*Statistics taken from data provided by New Mexico Wildlife Services, 2010

non-target animals pie chart

TARGET ANIMALS
KILLS
Birds 13,264
Coyotes 5,770
Skunks 617
Prairie dogs 382
Rabbits/hares 259
Squirrels 95
Feral pigs 78
Bobcats 62
Beavers 20
Porcupines 7
Cougars 6
Bears 4
Foxes 1
Snakes 1
Gophers 1

non-target animals pie chart

NON-TARGET ANIMALS
KILLS
Foxes 70
Badgers 30
Skunks 27
Porcupines 25
Dogs (domestic/feral) 8
Rabbits/hares 7
Javelina 5
Mule deer 5
Raccoons 3
Birds 1
Cougars 1




Cost to You

ENVIRONMENTAL COSTS

 

Can anyone guess what is the extent of the damage being done to our soil, our water, and eventually ourselves because of what amounts to the indiscriminate use of massive amounts of poisons in the wild? The A.D.C. Draft Environmental Impact Statement (EIS) published by U.S.D.A. in July 1990 states that “toxicants are generally not species-specific, and their use may be hazardous unless used with care by knowledgeable personnel.” Separate audits of New Mexico Wildlife Services by the USDA/Office of Inspector General, conducted in 1996 and 2004 (available here), found that “adequate management control over hazardous pesticides and controlled drugs had not been instituted” and that “these materials were neither properly accounted for, nor stored in a secure manner”. Consider that, in 2001 alone, the following amounts of pesticides were distributed by but not properly supervised by New Mexico Wildlife Services:

  • 214,450 fumitoxin (aluminum phosphide) fumigant tablets (lethal dosage in humans: 0.017 oz)
  • 3,048 gas cartridges
  • 1,579 pounds of strychnine (lethal dosage in humans: 0.002 – 0.003 oz)
  • 638 pounds of zinc phosphide (lethal dosage in humans: 1.7 oz)


COSTS TO THE TAXPAYER


In addition to the cost of losing our valuable wildlife and the damage to our fragile ecosystems, Wildlife Services represents a tremendous burden to the taxpayers of our state. Over $3.1 million was spent to slaughter wildlife in 2009 in New Mexico, with 45% of the funding coming straight from New Mexico taxpayers and the rest from federal tax money. $2.8 million (or 91%) of this expenditure was specifically for the benefit of the agricultural industry*. USDA’s own data, however, calls into question the necessity of these wildlife kills—a 2010 USDA report found that only 0.23% (one quarter of one percent) of cattle across the nation are actually lost to native predators and dogs. Consider the magnitude of these yearly expenditures and that they represent a taxpayer subsidy to private business interests at the expense of native wildlife. Surely the state and federal government can find more deserving places to spend this money.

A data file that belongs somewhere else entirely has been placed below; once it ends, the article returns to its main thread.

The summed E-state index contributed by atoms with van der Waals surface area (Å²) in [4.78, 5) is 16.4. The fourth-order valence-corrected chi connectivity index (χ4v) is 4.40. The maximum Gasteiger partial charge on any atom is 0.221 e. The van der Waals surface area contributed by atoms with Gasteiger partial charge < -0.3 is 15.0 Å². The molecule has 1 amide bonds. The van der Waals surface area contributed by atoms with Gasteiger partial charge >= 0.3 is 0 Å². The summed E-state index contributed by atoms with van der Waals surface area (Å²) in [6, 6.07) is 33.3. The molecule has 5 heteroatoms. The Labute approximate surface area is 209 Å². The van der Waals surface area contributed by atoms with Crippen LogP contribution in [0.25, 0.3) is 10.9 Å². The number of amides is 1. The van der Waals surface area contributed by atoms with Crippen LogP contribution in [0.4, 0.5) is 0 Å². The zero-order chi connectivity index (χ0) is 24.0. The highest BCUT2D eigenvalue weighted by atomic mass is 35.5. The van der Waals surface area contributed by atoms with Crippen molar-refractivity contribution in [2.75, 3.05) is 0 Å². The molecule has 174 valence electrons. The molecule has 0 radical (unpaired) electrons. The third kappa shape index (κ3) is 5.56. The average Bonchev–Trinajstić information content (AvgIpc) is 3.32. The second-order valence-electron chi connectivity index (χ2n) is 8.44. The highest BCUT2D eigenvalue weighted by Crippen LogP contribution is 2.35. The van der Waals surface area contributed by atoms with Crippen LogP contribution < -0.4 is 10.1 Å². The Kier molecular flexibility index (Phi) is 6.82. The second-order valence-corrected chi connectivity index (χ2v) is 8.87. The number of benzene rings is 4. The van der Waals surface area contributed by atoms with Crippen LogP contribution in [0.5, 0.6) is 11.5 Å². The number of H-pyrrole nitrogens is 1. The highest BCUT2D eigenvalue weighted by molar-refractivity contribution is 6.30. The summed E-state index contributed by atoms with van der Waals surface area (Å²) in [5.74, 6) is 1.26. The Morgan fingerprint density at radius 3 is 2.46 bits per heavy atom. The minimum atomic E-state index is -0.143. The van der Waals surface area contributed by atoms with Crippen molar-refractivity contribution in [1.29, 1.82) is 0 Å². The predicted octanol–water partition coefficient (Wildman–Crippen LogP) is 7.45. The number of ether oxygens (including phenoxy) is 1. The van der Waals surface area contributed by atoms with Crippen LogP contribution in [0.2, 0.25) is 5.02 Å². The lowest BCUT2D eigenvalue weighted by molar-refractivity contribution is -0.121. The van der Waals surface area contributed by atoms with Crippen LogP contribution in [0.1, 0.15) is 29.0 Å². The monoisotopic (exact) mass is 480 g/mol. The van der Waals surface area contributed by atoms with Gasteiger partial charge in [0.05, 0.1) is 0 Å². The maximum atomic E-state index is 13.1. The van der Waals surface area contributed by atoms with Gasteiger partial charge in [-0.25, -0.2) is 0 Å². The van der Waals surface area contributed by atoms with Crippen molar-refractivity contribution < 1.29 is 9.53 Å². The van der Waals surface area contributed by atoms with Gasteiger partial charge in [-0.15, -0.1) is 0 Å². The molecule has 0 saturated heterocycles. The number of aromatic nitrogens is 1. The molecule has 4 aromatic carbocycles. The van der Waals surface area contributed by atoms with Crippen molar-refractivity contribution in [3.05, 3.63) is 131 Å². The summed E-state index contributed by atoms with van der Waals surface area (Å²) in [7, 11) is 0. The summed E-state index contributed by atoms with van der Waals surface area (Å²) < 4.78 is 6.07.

*Source: USDA – APHIS

Alternatives to Lethal A.D.C. Methods

There are many non-lethal methods for solving problems which exist between agriculture, livestock and the species who belong in the wild. For carnivorous species, guard animals (dogs, donkeys, llamas), full-time herds “men”, taste aversives, proper fencing, other fencing techniques such as fladry (an ancient method of hanging fabric to visually deter predators), better husbandry (shed lambing, etc.), and removal of livestock from high loss areas are all viable ways to protect livestock. But most importantly, public funds should not be used to kill wildlife to protect private interests. No business venture is risk-free.

 

What You Can Do
Help STOP Wildlife Services today!
Here’s what YOU can do to stop this senseless slaughter:

  1. Boycott beef, mutton, leather, and wool products or ask your grocer to carry “predator-friendly” products (predatorfriendly.org).
  2. Distribute this information throughout the community.
  3. Arrange to have APNM make a presentation to your school, community, church, etc.
  4. Donate to our public education campaign.
  5. Contact your members of Congress and state your opposition as a taxpayer to Wildlife Services’ lethal methods.
  6. Contact your state legislators and the Governor. Ask them to support legislative reform of Wildlife Services’ practices in New Mexico
  7. Join our mailing list to receive news and updates about this campaign